With further reference to
If the destination IP address of the web request is the gateway device 30 or other network device on the local network, the web request will not be redirected. Instead, if the destination IP is the gateway device 30, Packet Filter 34 will accept the web request and then forward the web request to the gateway device service that was requested. If the destination IP is another server on the local network that is co-located with the gateway device 30, the local network configuration will forward the web request to the local server, and in at least some cases, without even being seen by the gateway device 30.
But if the destination IP address of the web request is not the gateway device 30 or other local network device, operation 140 includes the web request being forwarded to and received by the gateway device 30. On the gateway device 30, Packet Filter 34 can intercept the request at operation 144 and then forward the request to Web Request Handler 42 at operation 148.
Operation 152 includes Web Request Handler 42 detecting, determining, and parsing the original URL into its subcomponents. For example, a URL such as “http://www.yahoo.com/index.html” includes a protocol name “http” (hypertext transfer protocol), a server name “www.yahoo.com”, and a path string “index.html”.
Operation 156 includes saving the original URL in an “orig_url” variable. Operation 160 includes saving the server name in a “server_name” variable.
At operation 164, a determination is made as to whether the server name matches an entry in Access Control List 54 (
At operation 168, Web Request Handler 42 determines whether the link status is up or down. Link status generally refers to the status of the communication link(s) from the gateway device 30 to the upstream network or network devices upstream of the gateway device 30. In existing systems, a gateway device expects the link to be always up or most always up, such as in a terrestrial network environment. But for a gateway device in a mobile network, the link may not always be up as there may be times when the link is up but drops out for short periods. Link status can refer to the satellite or other communication link status and the hardware and software components required to establish a good link to the upstream network, as all other links in the network can generally be assumed to be highly reliable.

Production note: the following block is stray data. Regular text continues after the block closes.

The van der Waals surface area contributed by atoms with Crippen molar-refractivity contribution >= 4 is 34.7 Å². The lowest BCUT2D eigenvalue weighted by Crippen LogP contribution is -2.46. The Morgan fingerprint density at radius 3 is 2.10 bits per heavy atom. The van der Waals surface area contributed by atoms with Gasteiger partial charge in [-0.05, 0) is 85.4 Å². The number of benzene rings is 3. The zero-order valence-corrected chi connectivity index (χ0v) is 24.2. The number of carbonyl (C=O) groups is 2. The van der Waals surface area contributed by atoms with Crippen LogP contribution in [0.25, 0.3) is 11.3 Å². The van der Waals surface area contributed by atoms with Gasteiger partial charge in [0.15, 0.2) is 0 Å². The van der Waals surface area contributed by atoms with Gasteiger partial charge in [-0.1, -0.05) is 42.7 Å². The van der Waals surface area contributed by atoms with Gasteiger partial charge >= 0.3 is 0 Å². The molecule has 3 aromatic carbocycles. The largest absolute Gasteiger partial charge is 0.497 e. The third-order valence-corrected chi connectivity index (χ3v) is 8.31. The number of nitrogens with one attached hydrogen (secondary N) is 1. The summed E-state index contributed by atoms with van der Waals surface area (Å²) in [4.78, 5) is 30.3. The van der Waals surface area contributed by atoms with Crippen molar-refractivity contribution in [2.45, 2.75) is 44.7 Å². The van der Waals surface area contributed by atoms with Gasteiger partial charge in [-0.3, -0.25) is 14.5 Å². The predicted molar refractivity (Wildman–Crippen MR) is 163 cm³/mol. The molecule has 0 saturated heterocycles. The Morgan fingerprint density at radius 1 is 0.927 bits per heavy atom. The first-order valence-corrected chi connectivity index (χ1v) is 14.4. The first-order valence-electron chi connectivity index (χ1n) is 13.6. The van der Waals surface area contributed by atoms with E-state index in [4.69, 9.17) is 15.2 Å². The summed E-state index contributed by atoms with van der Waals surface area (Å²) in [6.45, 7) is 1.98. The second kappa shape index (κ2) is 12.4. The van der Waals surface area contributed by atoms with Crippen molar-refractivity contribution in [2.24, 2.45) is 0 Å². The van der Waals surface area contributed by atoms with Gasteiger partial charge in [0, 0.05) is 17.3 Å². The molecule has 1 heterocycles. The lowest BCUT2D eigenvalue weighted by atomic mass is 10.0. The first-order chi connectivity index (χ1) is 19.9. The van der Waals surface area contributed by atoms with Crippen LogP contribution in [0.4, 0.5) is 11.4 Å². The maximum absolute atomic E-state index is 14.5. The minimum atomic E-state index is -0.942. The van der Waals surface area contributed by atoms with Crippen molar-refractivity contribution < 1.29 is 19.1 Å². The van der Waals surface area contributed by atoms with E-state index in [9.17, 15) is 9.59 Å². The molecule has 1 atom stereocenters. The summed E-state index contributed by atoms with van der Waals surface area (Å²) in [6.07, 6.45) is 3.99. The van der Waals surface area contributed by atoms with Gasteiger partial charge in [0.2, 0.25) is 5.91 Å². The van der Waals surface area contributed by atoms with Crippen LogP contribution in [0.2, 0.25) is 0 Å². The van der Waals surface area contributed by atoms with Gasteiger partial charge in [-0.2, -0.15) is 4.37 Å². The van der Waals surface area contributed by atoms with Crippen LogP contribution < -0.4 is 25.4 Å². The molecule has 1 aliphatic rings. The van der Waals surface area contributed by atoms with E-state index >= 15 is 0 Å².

Link status can be determined by periodically performing a DNS query using a well-established domain name directly to a known DNS server in the upstream network. If this DNS query can be satisfied, the link is considered up. But if the DNS query cannot be satisfied, the link is considered down. In some implementations, Web Request Handler 42 is designed so that the link status check is not performed every time an access request is made by a browser, but instead is performed periodically at configurable time periods or intervals.
If Web Request Handler 42 determines at operation 168 that the link is up, process 100 proceeds to operation 176 (
At operation 176, Web Request Handler 42 performs a DNS query on the server name, for example, by accessing Nameserver2 38 in operation 178. Nameserver2 38 accesses Configuration Files 46 and/or Cache 50. If the DNS query has previously been handled and thus the answer stored in Cache 50, Nameserver2 38 finds the answer to the DNS query within Cache 50 assuming the previously stored answer has not timed-out. If the answer has timed-out, Nameserver2 38 forwards the query to the next DNS server to obtain an up-to-date answer before responding to the query from Web Request Handler 42. It should be noted that Nameserver2 38 is designed to behave differently depending on the context, and/or on the operating mode of a client making the DNS query. Whereas in operation 128 Nameserver2 38 provides a fake IP address to a DNS query from a browser for a non-resolvable domain name, in operation 178 Nameserver2 38 does not provide a fake IP address for non-resolvable domain names, but instead returns a standard DNS reply indicating the domain name is not resolvable.
If this DNS query results in obtaining a valid IP address, operation 180 includes setting dname_ok=true to indicate that the domain name is resolvable. Otherwise, operation 184 includes setting dname_ok=false to indicate that the domain name is not resolvable, and setting server_ok=false to indicate that the destination server is not reachable.
In some implementations, the DNS query for the server name (operation 176) and the test for link status (operation 168) are preferably not performed simultaneously. The DNS query for the server name preferably does not go directly to the upstream DNS server, but instead is first processed by the gateway device's Nameserver2 38 DNS software. This allows the gateway device 30 to try and to resolve the DNS query for the server name. In addition, Web Request Handler 42 and other components may benefit from the caching behavior of Nameserver2 38 DNS software on the gateway device 30. Further, the link test software or program code can contact the upstream DNS server directly, and the link test is preferably only performed periodically.
Operation 188 includes Web Request Handler 42 performing a server reachability test on the destination IP address. If the server is reachable, operation 189 includes setting server_ok=true to indicate that the server is reachable. But if the server is not reachable, operation 190 includes setting server_ok=false to indicate that the server is not reachable.